The process of today can be influenced by the students, but the students are not thought they are able to change things in this new day and age. These are the same students who felt a world without jobs would be a dystopia rather than a utopia, a world they wouldn’t want for themselves. On the other hand, the 20% who didn’t feel the goal of education is ‘to provide a job’ thought a world without work would be liberating, a new freedom of the future.

The idea behind these thoughts was, as far as I could gather - looking at the future we need to evaluate the role of education as a process of relaying information, and the approach towards the students who feel less and less inclined to learn, instead of having a motivation to acquire knowledge driven by a passion on a certain topic.

Sensory replacement- Seeing trough Sound

The head mounted camera glasses of The vOICE

Last up was Dr. Peter Meijer in a ‘live’ presentation ‘Sensory Replacement’. A fancy sounding term for turning vision into sound and back into vision again. The presentation was more than impressive, introducing a technology to allow the blind or visually impaired to recieve images trough audio. Here is the The way it works is it takes a 2D black and white ‘frame’ of the video mounted on the glasses, and the software called ‘The vOICE’ translate this ‘pixel by pixel’ into a sound.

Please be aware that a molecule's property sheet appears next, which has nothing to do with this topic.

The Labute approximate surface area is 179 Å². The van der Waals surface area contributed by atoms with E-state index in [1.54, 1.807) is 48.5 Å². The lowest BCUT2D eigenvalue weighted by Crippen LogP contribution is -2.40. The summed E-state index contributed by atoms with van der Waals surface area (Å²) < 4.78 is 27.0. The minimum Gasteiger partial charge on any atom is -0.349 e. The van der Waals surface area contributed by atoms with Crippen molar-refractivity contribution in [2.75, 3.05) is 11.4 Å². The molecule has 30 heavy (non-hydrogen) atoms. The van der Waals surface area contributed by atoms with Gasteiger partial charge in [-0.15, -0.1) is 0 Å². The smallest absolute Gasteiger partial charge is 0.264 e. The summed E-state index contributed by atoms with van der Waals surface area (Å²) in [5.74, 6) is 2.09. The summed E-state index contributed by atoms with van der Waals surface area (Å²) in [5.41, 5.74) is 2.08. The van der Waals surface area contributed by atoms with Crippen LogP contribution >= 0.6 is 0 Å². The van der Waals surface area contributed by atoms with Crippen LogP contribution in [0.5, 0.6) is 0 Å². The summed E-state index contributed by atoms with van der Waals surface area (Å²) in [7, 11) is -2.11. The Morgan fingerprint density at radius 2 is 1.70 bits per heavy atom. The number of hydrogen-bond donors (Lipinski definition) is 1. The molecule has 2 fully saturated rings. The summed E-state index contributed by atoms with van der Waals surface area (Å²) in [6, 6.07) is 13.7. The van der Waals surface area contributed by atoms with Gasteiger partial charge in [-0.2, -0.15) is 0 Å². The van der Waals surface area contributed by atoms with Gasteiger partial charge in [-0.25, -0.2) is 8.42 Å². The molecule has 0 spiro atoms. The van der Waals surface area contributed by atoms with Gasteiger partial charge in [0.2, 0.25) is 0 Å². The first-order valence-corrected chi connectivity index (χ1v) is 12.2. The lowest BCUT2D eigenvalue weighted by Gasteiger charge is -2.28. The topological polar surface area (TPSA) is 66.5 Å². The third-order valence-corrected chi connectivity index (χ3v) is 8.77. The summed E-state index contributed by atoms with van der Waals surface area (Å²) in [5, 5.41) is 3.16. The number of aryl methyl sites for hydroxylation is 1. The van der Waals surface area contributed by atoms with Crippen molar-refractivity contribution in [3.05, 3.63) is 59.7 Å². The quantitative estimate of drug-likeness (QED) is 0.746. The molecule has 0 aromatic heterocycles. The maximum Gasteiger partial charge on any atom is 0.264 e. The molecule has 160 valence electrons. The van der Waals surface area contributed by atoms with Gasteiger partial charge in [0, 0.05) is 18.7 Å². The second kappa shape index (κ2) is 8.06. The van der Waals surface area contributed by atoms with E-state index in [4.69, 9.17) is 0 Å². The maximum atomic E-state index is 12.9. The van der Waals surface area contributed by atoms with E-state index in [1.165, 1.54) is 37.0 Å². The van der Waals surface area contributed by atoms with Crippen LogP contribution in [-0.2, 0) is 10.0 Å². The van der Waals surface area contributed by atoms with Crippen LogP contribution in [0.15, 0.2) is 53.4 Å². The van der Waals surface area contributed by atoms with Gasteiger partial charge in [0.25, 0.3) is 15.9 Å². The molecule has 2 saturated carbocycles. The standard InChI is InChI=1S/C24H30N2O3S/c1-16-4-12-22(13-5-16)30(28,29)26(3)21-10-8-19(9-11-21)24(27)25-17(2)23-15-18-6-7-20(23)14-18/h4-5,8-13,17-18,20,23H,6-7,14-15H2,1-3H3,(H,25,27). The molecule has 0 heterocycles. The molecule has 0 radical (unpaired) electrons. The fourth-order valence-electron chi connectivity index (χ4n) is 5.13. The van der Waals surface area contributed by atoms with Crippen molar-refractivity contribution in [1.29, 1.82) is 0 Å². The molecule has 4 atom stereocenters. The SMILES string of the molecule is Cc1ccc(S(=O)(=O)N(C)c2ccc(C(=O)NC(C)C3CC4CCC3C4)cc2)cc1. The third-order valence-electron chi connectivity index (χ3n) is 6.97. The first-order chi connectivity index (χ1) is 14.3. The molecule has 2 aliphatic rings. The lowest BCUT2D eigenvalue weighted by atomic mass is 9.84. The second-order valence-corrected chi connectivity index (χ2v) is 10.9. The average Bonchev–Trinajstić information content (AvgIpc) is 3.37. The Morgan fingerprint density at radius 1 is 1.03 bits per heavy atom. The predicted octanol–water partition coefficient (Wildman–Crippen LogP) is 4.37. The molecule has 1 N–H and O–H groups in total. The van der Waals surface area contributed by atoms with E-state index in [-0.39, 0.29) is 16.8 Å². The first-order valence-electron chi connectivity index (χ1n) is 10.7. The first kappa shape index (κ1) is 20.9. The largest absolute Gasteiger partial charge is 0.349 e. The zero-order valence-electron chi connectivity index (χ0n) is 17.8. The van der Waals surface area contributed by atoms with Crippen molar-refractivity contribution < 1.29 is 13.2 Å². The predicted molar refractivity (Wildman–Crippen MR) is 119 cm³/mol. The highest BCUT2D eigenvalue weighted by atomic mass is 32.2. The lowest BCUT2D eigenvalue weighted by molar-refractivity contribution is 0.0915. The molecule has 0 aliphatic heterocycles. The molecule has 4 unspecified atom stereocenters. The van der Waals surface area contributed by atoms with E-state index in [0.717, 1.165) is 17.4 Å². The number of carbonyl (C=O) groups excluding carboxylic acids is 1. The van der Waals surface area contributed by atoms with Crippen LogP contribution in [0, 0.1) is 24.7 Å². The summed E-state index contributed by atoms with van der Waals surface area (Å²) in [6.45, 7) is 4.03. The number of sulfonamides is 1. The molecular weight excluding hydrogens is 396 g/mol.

Left and Right
Video is sounded in a left to right scanning order, by default at a rate of one image snapshot per second. You will hear the stereo sound pan from left to right correspondingly. Hearing some sound on your left or right thus means having a corresponding visual pattern on your left or right, respectively.

Up and Down
During every scan, pitch means elevation: the higher the pitch, the higher the position of the visual pattern. Consequently, if the pitch goes up or down, you have a rising or falling visual pattern, respectively.

Dark and Light
Loudness means brightness: the louder the brighter. Consequently, silence means black, and a loud sound means white, and anything in between is a shade of grey.

Though a remarkable technology by itself, I didn’t see the direct implementation in Virtual Worlds or education, except for the fact The vOICE trains the brain in a new way of recognising objects.